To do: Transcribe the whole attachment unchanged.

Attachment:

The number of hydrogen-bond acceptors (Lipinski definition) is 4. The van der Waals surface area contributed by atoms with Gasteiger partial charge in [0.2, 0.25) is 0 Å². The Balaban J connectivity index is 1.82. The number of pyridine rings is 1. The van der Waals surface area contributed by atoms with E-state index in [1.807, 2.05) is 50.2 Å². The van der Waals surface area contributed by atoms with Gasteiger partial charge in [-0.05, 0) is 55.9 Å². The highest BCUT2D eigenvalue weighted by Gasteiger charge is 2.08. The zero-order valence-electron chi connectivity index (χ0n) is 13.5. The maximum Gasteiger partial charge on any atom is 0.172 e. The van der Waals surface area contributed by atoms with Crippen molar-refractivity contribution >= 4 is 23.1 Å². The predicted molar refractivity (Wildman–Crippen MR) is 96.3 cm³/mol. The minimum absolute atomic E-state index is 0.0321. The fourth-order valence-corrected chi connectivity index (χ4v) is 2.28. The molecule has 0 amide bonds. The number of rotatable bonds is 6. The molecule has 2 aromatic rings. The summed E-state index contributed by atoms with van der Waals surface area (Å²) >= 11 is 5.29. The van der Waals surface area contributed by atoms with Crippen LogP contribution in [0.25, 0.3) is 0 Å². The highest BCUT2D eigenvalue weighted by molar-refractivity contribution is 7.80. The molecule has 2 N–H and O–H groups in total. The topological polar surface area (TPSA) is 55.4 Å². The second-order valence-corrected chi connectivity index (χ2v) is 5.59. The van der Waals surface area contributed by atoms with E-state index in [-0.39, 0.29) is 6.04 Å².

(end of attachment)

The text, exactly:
The number of hydrogen-bond acceptors (Lipinski definition) is 4. The van der Waals surface area contributed by atoms with Gasteiger partial charge in [0.2, 0.25) is 0 Å². The Balaban J connectivity index is 1.82. The number of pyridine rings is 1. The van der Waals surface area contributed by atoms with E-state index in [1.807, 2.05) is 50.2 Å². The van der Waals surface area contributed by atoms with Gasteiger partial charge in [-0.05, 0) is 55.9 Å². The highest BCUT2D eigenvalue weighted by Gasteiger charge is 2.08. The zero-order valence-electron chi connectivity index (χ0n) is 13.5. The maximum Gasteiger partial charge on any atom is 0.172 e. The van der Waals surface area contributed by atoms with Crippen molar-refractivity contribution >= 4 is 23.1 Å². The predicted molar refractivity (Wildman–Crippen MR) is 96.3 cm³/mol. The minimum absolute atomic E-state index is 0.0321. The fourth-order valence-corrected chi connectivity index (χ4v) is 2.28. The molecule has 0 amide bonds. The number of rotatable bonds is 6. The molecule has 2 aromatic rings. The summed E-state index contributed by atoms with van der Waals surface area (Å²) >= 11 is 5.29. The van der Waals surface area contributed by atoms with Crippen LogP contribution in [0.25, 0.3) is 0 Å². The highest BCUT2D eigenvalue weighted by molar-refractivity contribution is 7.80. The molecule has 2 N–H and O–H groups in total. The topological polar surface area (TPSA) is 55.4 Å². The second-order valence-corrected chi connectivity index (χ2v) is 5.59. The van der Waals surface area contributed by atoms with E-state index in [-0.39, 0.29) is 6.04 Å².